Conflict & Justice

Myanmar military seizes key rebel outpost in northern Kachin state


MYANMAR: An injured rebel Kachin Independence Army (KIA) soldier gets an injection from a medic on Hka Ya mountain in Kachin province on January 20, 2013. Kachin ethnic minority rebels in war-torn northern Myanmar accused the military of launching a fresh attack on January 20, just days after a ceasefire pledge by the country's reformist government.



Myanmar government forces have captured a key hilltop position from rebels in north Kachin state, the latest move in the ongoing bloody battle near the Chinese border. 

The rebel forces have given up Hka Ya hilltop, the last defense before their headquarters in the Kachin capital of Laiz, BBC News reported.

It is not yet clear if the government forces will storm the capital. 

The fighting along the Chinese border has continued even as Myanmar's government set a unilateral ceasefire mid-January, Al Jazeera English reported

A 17-year ceasefire between the rebel Kachin Independence Army (KIA) and the government broke down in June 2011, displacing thousands of people in the state. 

Also on Saturday, Myanmar rejected the US government's denouncement of the violence, saying that the statement from Washington "could cause misunderstanding in the international community" because they did not mention "terrorist actions and atrocities committed by the KIA," only army actions, ABC News reported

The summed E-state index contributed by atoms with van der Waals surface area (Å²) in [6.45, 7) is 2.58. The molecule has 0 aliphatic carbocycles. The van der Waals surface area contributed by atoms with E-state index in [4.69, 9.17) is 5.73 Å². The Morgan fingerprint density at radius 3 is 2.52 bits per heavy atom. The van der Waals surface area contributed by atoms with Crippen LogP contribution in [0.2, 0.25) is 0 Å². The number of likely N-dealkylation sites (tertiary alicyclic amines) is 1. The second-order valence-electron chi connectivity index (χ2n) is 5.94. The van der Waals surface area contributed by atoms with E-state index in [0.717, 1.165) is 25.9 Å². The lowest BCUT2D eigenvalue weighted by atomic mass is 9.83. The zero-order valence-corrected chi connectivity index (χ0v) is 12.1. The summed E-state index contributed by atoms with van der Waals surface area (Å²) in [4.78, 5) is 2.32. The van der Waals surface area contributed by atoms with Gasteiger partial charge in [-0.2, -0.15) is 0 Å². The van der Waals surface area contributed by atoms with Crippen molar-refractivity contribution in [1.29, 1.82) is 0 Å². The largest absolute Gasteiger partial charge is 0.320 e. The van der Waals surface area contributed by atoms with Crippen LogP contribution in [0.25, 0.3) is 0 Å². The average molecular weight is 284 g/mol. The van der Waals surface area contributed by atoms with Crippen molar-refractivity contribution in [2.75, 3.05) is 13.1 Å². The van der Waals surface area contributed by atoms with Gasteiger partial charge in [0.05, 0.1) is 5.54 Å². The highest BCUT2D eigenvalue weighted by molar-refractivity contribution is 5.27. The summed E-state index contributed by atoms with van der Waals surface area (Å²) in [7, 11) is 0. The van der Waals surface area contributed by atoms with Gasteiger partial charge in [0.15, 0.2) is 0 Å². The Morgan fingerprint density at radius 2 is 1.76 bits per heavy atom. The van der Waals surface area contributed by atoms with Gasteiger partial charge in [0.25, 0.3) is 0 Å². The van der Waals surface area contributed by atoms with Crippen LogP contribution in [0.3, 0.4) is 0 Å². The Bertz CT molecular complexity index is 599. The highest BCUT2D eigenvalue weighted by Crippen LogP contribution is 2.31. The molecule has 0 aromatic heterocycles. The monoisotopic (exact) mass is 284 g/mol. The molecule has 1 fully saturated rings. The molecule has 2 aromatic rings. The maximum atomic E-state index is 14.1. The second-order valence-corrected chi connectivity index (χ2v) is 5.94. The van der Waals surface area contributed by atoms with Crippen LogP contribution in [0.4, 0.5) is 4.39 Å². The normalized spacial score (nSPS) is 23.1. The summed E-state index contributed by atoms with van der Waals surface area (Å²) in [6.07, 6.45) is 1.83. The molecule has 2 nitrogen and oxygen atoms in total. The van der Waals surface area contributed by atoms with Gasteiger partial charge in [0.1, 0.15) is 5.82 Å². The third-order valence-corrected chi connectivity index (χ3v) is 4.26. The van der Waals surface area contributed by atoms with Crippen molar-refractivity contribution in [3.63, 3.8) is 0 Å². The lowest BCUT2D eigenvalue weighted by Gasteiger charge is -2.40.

In a statement, the Myanmar Foreign Ministry defended the army, also called Tatmadaw, accusing the rebels of attacking government forces immediately after the ceasefire was announced, according to the New York Times

“As KIA troops have constantly launched such terrorist attacks, the Tatmadaw had to take military actions just to protect and safeguard the peace and tranquility of the community and for the prevalence of law and order,” the statement said.

The country also rejected the use of its former name, "Burma," saying that the US should avoid actions or phrasing that would negatively affect "mutual respect" between the two countries, Al Jazeera reported. 

More from GlobalPost: Myanmar: the cease-fire that wasn't